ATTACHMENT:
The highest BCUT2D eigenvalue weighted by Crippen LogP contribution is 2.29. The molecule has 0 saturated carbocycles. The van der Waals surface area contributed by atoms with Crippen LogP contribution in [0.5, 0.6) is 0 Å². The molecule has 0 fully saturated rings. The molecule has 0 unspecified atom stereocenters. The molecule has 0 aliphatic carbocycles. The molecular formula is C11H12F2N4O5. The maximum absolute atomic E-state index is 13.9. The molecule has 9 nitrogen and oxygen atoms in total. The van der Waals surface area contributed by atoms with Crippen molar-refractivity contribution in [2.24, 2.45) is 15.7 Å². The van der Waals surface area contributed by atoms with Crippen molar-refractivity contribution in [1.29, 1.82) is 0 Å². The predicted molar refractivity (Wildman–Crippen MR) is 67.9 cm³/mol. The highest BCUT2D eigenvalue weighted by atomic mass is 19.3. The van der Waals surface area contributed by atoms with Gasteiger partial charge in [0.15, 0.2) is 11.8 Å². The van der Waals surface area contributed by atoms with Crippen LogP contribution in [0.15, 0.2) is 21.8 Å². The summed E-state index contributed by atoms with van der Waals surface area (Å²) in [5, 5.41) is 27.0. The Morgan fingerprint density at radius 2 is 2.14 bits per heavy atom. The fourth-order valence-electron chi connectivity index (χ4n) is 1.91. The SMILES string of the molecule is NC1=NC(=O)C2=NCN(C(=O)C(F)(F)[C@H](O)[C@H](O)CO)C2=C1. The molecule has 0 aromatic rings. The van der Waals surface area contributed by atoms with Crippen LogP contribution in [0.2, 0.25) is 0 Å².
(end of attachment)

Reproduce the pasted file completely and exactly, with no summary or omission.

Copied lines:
The highest BCUT2D eigenvalue weighted by Crippen LogP contribution is 2.29. The molecule has 0 saturated carbocycles. The van der Waals surface area contributed by atoms with Crippen LogP contribution in [0.5, 0.6) is 0 Å². The molecule has 0 fully saturated rings. The molecule has 0 unspecified atom stereocenters. The molecule has 0 aliphatic carbocycles. The molecular formula is C11H12F2N4O5. The maximum absolute atomic E-state index is 13.9. The molecule has 9 nitrogen and oxygen atoms in total. The van der Waals surface area contributed by atoms with Crippen molar-refractivity contribution in [2.24, 2.45) is 15.7 Å². The van der Waals surface area contributed by atoms with Crippen molar-refractivity contribution in [1.29, 1.82) is 0 Å². The predicted molar refractivity (Wildman–Crippen MR) is 67.9 cm³/mol. The highest BCUT2D eigenvalue weighted by atomic mass is 19.3. The van der Waals surface area contributed by atoms with Gasteiger partial charge in [0.15, 0.2) is 11.8 Å². The van der Waals surface area contributed by atoms with Crippen LogP contribution in [0.15, 0.2) is 21.8 Å². The summed E-state index contributed by atoms with van der Waals surface area (Å²) in [5, 5.41) is 27.0. The Morgan fingerprint density at radius 2 is 2.14 bits per heavy atom. The fourth-order valence-electron chi connectivity index (χ4n) is 1.91. The SMILES string of the molecule is NC1=NC(=O)C2=NCN(C(=O)C(F)(F)[C@H](O)[C@H](O)CO)C2=C1. The molecule has 0 aromatic rings. The van der Waals surface area contributed by atoms with Crippen LogP contribution in [0.2, 0.25) is 0 Å².